[#pictureAdvent] December 8: PREPARE

By Rev. Magrey R. deVega
Senior Pastor, Hyde Park United Methodist Church
Tampa, Florida

First, read Luke 3:3-6

You would be hard pressed to find a Hallmark greeting card with a picture of John the Baptist on the front.

Drive around town at night, and it’s likely you will not find a house, decorated for Christmas, with a giant inflatable man wearing camel skin.

And the next time someone at the store wishes you “Happy Holidays,” or a neighbor says to you, “Merry Christmas,” I recommend you respond with a cheerful, “Repent, for the Kingdom of God is at hand!”

I’m not sure how he does it, but John the Baptist always finds a way to weave himself into the discussion every Advent. We may not like it; we may prefer placid scenes of shepherds on a starry night, or angelic visits to Mary and Joseph. Nonetheless, Advent wouldn’t be Advent — and preparing for Christmas just wouldn’t be the same — without this wild man from the wilderness.

He comes to us representing a tradition. His words and actions are fully in line with the prophets of old, who spoke controversial and uncomfortable words while performing memorable, attention-grabbing actions. He ate locusts and honey; he wore camel skin and leather. He emerged from the wilderness, and performed an odd ritual of dunking people into the water.

We may try to ignore him, outrun him, avoid him, and silence him. But somehow, John the Baptist sneaks into the sermon of every Advent preacher at some point before Christmas. And regardless of where he comes from, whether it be in Mark, or Luke, or in John, his purpose is the same: to grab our attention, and tell us to get ready.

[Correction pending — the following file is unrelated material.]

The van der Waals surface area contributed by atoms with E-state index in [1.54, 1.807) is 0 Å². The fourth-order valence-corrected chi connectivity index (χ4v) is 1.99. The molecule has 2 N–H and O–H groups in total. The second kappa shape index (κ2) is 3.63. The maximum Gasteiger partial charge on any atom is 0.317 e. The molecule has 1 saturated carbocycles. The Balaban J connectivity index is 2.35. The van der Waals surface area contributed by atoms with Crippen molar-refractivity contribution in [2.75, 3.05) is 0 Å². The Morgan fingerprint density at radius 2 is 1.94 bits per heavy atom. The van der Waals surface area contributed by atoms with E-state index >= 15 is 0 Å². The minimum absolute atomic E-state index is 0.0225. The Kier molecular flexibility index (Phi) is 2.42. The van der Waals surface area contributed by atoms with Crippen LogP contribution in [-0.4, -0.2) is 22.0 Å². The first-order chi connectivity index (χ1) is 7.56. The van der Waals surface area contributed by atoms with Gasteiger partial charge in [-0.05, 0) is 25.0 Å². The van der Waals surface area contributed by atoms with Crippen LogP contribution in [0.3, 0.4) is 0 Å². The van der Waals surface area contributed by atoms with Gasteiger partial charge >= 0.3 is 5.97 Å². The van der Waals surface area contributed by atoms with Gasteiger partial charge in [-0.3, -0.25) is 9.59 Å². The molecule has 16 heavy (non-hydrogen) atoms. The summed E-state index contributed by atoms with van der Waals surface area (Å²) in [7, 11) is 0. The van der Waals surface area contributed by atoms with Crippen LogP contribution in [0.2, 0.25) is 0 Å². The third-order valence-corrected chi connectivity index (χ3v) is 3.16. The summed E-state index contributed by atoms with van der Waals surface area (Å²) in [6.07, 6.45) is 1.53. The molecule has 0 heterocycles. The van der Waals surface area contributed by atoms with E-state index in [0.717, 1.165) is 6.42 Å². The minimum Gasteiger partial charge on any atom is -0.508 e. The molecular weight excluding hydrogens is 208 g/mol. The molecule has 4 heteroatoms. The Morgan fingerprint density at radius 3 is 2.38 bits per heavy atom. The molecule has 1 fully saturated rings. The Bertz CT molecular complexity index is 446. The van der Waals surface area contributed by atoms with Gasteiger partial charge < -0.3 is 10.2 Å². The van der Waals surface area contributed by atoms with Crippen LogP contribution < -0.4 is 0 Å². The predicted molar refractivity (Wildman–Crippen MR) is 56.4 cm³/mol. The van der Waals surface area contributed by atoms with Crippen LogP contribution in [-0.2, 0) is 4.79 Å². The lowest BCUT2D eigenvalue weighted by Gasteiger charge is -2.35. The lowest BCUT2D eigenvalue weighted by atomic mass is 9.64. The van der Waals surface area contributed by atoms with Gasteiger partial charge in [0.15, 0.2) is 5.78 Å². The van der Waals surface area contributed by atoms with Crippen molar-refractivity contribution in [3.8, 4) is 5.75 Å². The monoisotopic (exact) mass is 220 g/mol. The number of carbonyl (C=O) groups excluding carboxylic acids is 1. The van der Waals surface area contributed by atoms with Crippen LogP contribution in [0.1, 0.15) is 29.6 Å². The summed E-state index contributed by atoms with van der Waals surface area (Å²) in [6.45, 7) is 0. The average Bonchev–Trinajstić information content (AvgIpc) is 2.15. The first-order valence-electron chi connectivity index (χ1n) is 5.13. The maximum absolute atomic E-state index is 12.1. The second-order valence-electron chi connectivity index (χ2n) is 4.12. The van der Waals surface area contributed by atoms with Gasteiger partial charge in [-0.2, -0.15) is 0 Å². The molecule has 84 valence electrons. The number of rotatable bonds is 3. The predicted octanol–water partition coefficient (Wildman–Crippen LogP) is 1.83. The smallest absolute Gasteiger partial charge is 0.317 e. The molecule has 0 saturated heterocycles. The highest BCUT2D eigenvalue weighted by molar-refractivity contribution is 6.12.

John the Baptist bursts onto the scene as a voice crying in the wilderness, as sirens blaring in the rear view mirror, to get us to pay attention, slow down, and alter our actions. His words read like flashing blue and red lights, screaming, “Pull over! Keep alert! Snap out of it! You’re drifting off into a different reality rather than the one that is set before you.”

And his message is simple: Change your behavior. Ask God for forgiveness. Prepare the way for the Messiah.

This may not be the way we expect to start our Advent journey, but it’s the way we need to start it. By surrendering to the mystery, the complexity, and the wonder of the incarnation once again. And the one way that we can ensure that that happens, in the midst of the busyness and hectic nature of life is to find more stillness — and more silence.

One day, adventurous tourists got together to plan an African safari. They saved their money, bought their tickets, mapped out their expedition, and hired an African guide and porters to guide them. They arose early in the morning to begin their journey deep into the jungle and pressed hard the first day. When the sun went down, they pitched their tents and set up camp for the night.

Early the next morning, the adventurers were eager to embark on day two, to see more of the jungle and encounter more wild animals. But they were surprised to see their African guides and porters reluctant to start moving.

“What’s the problem?” they asked their guide.

The guide informed him that they had gone too fast the first day, and that they were now waiting for their souls to catch up with their bodies.

Maybe this Advent, you need to wait for your soul to catch up.

Maybe the way for you to prepare the way for the Lord is for you to slow down, and stop, and pay attention to the sirens in your rearview mirror.

Will you look for a way for your soul to catch up with your body, and restore balance to your life?

In other words, will you prepare the way of the Lord?

Discussion / Reflection Questions:

1) How might you invite silence into your own life and carve out time on your schedule to be free of commitments and be free of interruptions?

2) How will you build a time of prayer and meditation into your daily routine?

3) How might you limit the amount of stress normally associated with gift-buying and party going, and simply focus on quality time with those you love, rather than on impressive gifts?

4) What is stopping you from living a simpler, quieter, and roomier Advent? What is stopping you from preparing the way for Jesus to be born into your life?